Light Up Your Holiday at Jingle Tree in Sugar Land!

Through the doors of the Houston Museum of Natural Science at Sugar Land, you usually see the towering display of a Tyrannosaurus rex. But these past few weeks, that sight has been amplified in the twinkling light of custom-decorated holiday trees.


When you walk through the front door of HMNS-SL, trees now surround the T. rex display.

The collection of trees are ready to go to the highest bidder through the museum’s Jingle Tree program, an annual online and live auction fundraiser that benefits the museum. From frilly to sparkly, these trees are a fascinating display of the creativity of the Fort Bend designers, volunteers and artistic visionaries who made them. Some even include wild themes that push the look of the traditional holiday tree to the limits. Check these out!


Trees with a traditional look offer a lineup of the best in ribbons and ornaments. It’s like a fashion show for tannenbaums!


Here’s a close-up of the white-and-silver accents on Diamonds Are a Girl’s Best Friend!


Santa’s mischievous helpers are playing at the top of Elves Made Me Do It.



Wonderful hand-made paper roses and pinwheels in Flower Power!


This tribute to the natural world called Enchanted Forest comes with wood accents and, yes, antlers!

Now get an eyeful of these non-traditional looks.


Sleepy crescent moons make this tree, Love You to the Moon and Back a celestial beauty.


This tree, named SEAson’s Greetings, looks like it went snorkeling and brought back some friends!


Take a close look at this Star Wars tree. Yes, those are lightsabers, and yes, that’s Darth Vader at the top!


This tree, named Noelle, is the belle of the ball, showing off its fashion sense.


And finally, nothing says HMNS like dinosaurs! Plastic toys large and small cling to the branches in Dinotopia.

There’s many more where that came from, and you can see them all at the third and final tree-viewing event, the Jingle Tree Happy Hour. Come out Thursday, Nov. 19 from 5:30 to 8:30 p.m. to have some cocktails and bid on trees and other items in a live auction. Don’t miss the opportunity to take one of these gorgeous pre-decorated trees home for the holidays!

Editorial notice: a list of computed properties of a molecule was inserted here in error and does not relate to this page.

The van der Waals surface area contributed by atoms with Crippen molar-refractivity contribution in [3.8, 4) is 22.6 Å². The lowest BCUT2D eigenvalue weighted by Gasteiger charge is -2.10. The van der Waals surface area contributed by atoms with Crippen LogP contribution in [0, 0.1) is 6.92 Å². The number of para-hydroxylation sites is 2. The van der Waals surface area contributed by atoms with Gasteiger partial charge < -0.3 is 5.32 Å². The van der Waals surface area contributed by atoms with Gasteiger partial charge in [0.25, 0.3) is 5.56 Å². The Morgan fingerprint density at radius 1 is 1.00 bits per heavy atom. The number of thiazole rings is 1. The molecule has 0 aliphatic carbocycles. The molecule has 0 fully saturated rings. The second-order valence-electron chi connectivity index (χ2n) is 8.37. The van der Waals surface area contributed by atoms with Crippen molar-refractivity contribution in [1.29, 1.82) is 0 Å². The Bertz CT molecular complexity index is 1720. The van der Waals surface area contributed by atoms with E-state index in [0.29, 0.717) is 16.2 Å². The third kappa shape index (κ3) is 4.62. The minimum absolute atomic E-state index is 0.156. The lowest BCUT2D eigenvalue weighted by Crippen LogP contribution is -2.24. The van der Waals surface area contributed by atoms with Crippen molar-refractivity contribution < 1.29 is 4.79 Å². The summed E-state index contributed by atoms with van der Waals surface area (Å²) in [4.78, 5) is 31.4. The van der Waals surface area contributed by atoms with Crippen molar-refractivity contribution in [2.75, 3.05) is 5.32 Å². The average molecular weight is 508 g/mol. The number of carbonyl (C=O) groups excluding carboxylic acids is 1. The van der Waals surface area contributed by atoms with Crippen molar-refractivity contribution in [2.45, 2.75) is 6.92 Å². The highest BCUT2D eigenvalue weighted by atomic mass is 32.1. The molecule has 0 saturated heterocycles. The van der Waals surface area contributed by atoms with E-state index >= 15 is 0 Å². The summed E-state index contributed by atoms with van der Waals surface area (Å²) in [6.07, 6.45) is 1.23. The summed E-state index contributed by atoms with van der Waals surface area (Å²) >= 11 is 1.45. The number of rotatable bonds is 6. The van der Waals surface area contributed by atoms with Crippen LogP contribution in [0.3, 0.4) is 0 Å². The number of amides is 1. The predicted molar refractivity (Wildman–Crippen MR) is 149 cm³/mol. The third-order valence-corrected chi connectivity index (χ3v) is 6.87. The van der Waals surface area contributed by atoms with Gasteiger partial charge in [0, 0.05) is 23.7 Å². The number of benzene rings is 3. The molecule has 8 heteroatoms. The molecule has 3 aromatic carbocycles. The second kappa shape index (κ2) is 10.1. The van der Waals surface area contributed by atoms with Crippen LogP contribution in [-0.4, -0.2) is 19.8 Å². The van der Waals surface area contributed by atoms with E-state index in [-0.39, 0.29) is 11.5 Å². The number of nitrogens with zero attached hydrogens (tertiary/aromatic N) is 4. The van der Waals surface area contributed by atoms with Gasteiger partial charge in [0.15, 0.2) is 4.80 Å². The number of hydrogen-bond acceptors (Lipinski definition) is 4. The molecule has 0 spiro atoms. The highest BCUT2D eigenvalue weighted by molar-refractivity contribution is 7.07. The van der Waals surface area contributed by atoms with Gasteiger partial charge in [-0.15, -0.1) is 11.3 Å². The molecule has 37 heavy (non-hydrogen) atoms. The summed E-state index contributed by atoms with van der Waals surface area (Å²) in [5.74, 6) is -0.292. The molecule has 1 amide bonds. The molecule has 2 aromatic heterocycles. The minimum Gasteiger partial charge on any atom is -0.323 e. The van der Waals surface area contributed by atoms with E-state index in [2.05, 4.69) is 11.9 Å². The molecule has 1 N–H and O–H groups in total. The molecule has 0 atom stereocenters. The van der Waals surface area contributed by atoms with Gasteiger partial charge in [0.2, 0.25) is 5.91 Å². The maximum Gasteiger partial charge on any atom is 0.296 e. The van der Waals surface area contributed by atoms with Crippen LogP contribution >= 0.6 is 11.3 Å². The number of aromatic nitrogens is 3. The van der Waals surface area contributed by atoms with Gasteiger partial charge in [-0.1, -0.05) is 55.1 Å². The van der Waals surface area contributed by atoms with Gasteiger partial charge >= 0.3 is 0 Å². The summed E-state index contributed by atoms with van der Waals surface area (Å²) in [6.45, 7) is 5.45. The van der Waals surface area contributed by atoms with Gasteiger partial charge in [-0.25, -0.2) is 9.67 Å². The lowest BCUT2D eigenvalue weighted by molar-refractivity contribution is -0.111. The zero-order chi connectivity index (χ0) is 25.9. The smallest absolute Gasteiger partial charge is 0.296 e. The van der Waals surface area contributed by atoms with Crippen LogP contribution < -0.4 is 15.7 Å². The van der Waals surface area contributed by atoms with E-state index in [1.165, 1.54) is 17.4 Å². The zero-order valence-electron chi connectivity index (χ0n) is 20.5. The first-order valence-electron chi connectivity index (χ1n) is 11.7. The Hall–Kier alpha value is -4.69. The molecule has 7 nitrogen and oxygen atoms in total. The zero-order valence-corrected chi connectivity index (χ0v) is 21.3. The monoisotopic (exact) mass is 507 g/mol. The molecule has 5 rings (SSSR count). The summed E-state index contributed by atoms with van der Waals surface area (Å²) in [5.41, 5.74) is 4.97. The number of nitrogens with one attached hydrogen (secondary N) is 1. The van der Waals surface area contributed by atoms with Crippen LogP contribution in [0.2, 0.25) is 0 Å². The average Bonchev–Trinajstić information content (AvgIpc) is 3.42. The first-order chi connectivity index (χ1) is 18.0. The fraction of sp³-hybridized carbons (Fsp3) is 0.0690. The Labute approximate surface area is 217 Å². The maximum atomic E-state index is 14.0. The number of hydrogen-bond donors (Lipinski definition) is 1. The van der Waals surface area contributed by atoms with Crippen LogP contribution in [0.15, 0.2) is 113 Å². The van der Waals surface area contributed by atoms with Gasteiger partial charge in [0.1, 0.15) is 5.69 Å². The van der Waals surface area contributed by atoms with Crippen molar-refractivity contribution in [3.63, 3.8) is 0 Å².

Editor’s Note: All photos by Kelly Russo.


Ecoteens build model artifacts for Block Party, opening soon

by John Pederson and Marce Stayer

The Aztecs, one of the greatest Mesoamerican cultures, had all the hallmarks of an advanced civilization. One of their most famous structures, the Templo Mayor, graces the Aztec portion of the John P. McGovern Hall of the Americas. It is a fantastic temple complex, the main religious center of the Aztec capital, and is a feat of architectural genius.

Aztec pyramid complete!

A true-color version of a model Templo Mayor will grace the demonstration shelves of Block Party, HMNS’s new interactive exhibit. And it was built by Moran Ecoteens

The Houston Museum of Natural Science is building a new exhibit called Block Party inspired by the materials used in the construction industry. Curated models of exhibit hall pieces (and visitor-submitted ones) will be on display at the new exhibit. So when the Moran Ecoteens were presented the task of making some of them, an Aztec temple was a popular choice. An image of a temple as inspiration was printed out, and we were ready to build…or so we thought.

John and Connor constructing the pyramid

John and Connor solve building support problems while constructing the pyramid.

Turns out, not all toy building blocks are useful for this purpose. And after we grabbed enough bricks to make the first two exterior layers of the temple (e.g. the Step Pyramid at Saqqara has six “layers”), it was all we could do to prevent the third level from collapsing under its own weight. (To save bricks, we had only built the outside of each layer, leaving the inside hollow.) Eventually, over the course of several days, I worked out a system of struts, columns, and crossties to hold the layers together; the hollow inside was now full of scaffolding. This allowed us to construct a model with accurate dimensions, while reflecting realistic building techniques. The Aztec temple walls were stone encased in painted plaster; our temple reflects this with rigid supports enclosed by a decorative outside shell.